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Touchscreen laptop/PC, the future?
Old 01-31-2013, 05:38 PM   #1
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Touchscreen laptop/PC, the future?

We have a Windows Vista desktop PC, an iPad and DWs ancient Dell WinXP laptop. So with replacing the laptop in mind, I spent some time this afternoon playing with a Surface, and Windows 8 laptops with and without touchscreens. I came away thinking laptops with touchscreens will take over, as some industry critics have stated in the past few months. Having a keyboard, a mouse/trackpad and touchscreen is completely intuitive and ideal, at least if you've gotten used to an iPad or any touchscreen smartphone. We'll see, but it made perfect sense when to use which (keyboard, trackpad or direct screen) to me...

http://www.theverge.com/2012/11/30/3...indows-8-apple

Touch-screen notebooks: My 2-year-old makes the case for Microsoft’s Windows 8 - GeekWire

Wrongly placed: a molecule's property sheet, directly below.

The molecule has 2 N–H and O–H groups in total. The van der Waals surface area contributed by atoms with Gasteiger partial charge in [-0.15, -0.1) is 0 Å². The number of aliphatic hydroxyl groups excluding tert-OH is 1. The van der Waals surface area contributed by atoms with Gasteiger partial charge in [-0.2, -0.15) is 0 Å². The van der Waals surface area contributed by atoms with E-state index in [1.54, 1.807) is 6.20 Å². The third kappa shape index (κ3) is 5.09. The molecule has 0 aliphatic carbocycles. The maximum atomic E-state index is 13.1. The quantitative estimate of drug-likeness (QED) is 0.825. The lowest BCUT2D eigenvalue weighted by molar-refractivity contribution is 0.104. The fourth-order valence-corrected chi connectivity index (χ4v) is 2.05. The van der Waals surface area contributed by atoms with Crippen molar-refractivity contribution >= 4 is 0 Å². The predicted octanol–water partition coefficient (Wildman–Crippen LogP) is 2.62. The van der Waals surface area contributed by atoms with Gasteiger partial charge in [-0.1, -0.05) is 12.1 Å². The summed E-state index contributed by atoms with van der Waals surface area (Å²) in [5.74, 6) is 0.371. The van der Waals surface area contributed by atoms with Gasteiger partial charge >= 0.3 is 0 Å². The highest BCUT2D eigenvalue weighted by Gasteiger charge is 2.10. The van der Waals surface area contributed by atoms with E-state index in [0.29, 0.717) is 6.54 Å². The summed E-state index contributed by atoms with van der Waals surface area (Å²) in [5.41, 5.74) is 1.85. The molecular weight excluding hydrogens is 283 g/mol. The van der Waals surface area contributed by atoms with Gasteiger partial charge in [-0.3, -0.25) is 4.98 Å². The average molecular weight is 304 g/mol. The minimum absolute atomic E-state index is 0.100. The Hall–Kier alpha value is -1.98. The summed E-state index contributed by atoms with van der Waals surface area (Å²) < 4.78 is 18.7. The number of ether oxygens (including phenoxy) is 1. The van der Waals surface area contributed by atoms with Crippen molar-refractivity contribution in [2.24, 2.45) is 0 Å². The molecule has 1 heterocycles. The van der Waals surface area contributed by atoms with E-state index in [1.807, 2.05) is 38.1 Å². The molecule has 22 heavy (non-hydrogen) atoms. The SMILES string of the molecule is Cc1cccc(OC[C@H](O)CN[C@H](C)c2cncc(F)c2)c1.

Acer: Touch-screen laptops will be everywhere soon | Microsoft - CNET News
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Old 01-31-2013, 05:45 PM   #2
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Back in the '70s touchscreens were dismissed in favor of mice in part because touchscreens are tiring to use on a large display - all that reaching. Smaller displays, like those on tablets, are a better match.
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Old 01-31-2013, 06:04 PM   #3
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Back in the '70s touchscreens were dismissed in favor of mice in part because touchscreens are tiring to use on a large display - all that reaching. Smaller displays, like those on tablets, are a better match.
"Gorilla arm" is addressed in the links above...
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Old 01-31-2013, 08:06 PM   #4
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My phone has both a touch screen and a physical keyboard. Personally, I think that is a good combination and hope this trend continues.
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Old 01-31-2013, 09:54 PM   #5